I have often asked myself why human beings have any rights at all. I always come to the conclusion that human rights, human freedoms, and human dignity have their deepest roots somewhere outside the perceptible world. These values . . . make sense only in the perspective of the infinite and the eternal. – Václav Havel, Former Czech President
When man is reduced to a mere animal—when the force of one’s worldview logic demotes humans to mere biological machines—morality and human rights die and power is all that remains. This has happened with every communist regime, and happens with all governments as they get increasing secular. It cannot be otherwise. – Greg Koukl, The Story of Reality
It’s exceedingly difficult to see how we move from a valueless series of causes and effects from the big bang onward, finally arriving at valuable, morally responsible, rights-bearing human beings. If we’re just material beings produced by a material universe, then objective value or goodness (not to mention consciousness or reasoning powers or beauty or personhood) can’t be accounted for. – Paul Copan, Passionate Conviction
It is impossible to develop a secular account of human dignity adequate for grounding human rights. – Prof. Nicholas Wolterstorf, Yale University
Many years ago I took a sequence of college philosophy classes from a likeable atheist. I found the ethics course most interesting. Every time it came to the question of why the professor believed something to be right or wrong, he could say only that it “seemed” to him to be best, it “seemed” to him to help the most people. In other words, it always boiled down to his personal preference. Thirty of us sat in that ethics class, all with our own personal preferences, many fluxing with the current of popular culture…
Choosing moral behaviors because they make you feel happy can make sense, in a Bertrand Russell/Sam Harris sort of way, but what if it makes you feel happy to torture animals or kill Jews or steal from your employer?
“You misunderstand,” someone says. “We atheists do not base our morality on personal preferences, but on the judgments of society as a whole, on what benefits the most people.” But how does this help the argument? What if in our class of thirty students, sixteen of us really wanted to kill the professor? Would that be good? Or what if the majority of an entire nation thought it best to liquidate one portion of that population—would that be good?…
Nor does it help to claim the authority of some group of “elites” who supposedly have a finer moral sense. History teaches us that elite groups tend to call good whatever it is they’re inclined to do.
If there is no God who created us for an eternal purpose, and no God who will judge us; if there is no God who has revealed his standards and no God who informs our consciences—then surely any morality we forge on our own will ultimately amount to a mirror image of our own subjective opinions that will change with the times.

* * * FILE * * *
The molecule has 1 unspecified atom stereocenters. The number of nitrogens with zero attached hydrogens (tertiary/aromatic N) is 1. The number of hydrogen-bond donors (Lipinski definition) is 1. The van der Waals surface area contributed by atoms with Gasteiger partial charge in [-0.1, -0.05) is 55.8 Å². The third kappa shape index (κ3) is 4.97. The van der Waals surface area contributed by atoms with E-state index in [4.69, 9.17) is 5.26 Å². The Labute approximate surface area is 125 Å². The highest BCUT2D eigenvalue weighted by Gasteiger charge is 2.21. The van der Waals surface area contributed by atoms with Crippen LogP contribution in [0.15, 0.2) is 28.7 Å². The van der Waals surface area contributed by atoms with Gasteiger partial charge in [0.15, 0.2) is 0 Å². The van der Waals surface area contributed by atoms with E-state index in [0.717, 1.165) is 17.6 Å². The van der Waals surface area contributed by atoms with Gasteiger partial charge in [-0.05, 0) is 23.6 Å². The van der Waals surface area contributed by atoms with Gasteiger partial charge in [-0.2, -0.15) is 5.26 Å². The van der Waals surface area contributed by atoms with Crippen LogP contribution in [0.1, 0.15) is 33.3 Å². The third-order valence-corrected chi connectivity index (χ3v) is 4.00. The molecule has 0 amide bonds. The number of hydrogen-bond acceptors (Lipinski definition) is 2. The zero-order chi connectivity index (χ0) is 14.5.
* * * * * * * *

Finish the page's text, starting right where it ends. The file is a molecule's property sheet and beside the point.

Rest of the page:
To say that the Holocaust or child abuse is wrong is a moral judgment. But such a judgment has no meaning without a standard to measure it against. Why are the Holocaust and child abuse wrong? Because they involve suffering? Because other people have said they are wrong? Feeling it or saying it doesn’t make it so…
We have only one basis for good moral judgments: the existence of objective standards based on unchanging reference points outside ourselves. Personal opinion falls far short.
After all, Nazis and rapists have their opinions too.
René Girard [was] a French philosopher and anthropologist whose brilliant career culminated in a position at Stanford University. Girard became fascinated with the fact that in modern times a “marginalized” person assumes a moral authority . . . Girard noted that a cavalcade of liberation movements—abolition of slavery, women’s suffrage, the civil rights movement, animal rights, gay rights, women’s rights, minority rights, human rights—had gathered speed in the 20th century.
The trend mystified Girard because he found nothing comparable in his reading of ancient literature. Victors, not the marginalized, wrote history, and the myths from Babylon, Greece, and elsewhere celebrated strong heroes, not pitiable victims. In his further research, Girard traced the phenomenon back to the historical figure of Jesus. It struck Girard that Jesus’ story cuts against the grain of every heroic story from its time. Indeed, Jesus chose poverty and disgrace, spent his infancy as a refugee, lived in a minority race under a harsh regime, and died as a prisoner. From the very beginning Jesus took the side of the underdog: the poor, the oppressed, the sick, the “marginalized.” His crucifixion, Girard concluded, introduced a new plot to history: the victim becomes the hero by being a victim. To the consternation of his secular colleagues, Girard converted to Christianity.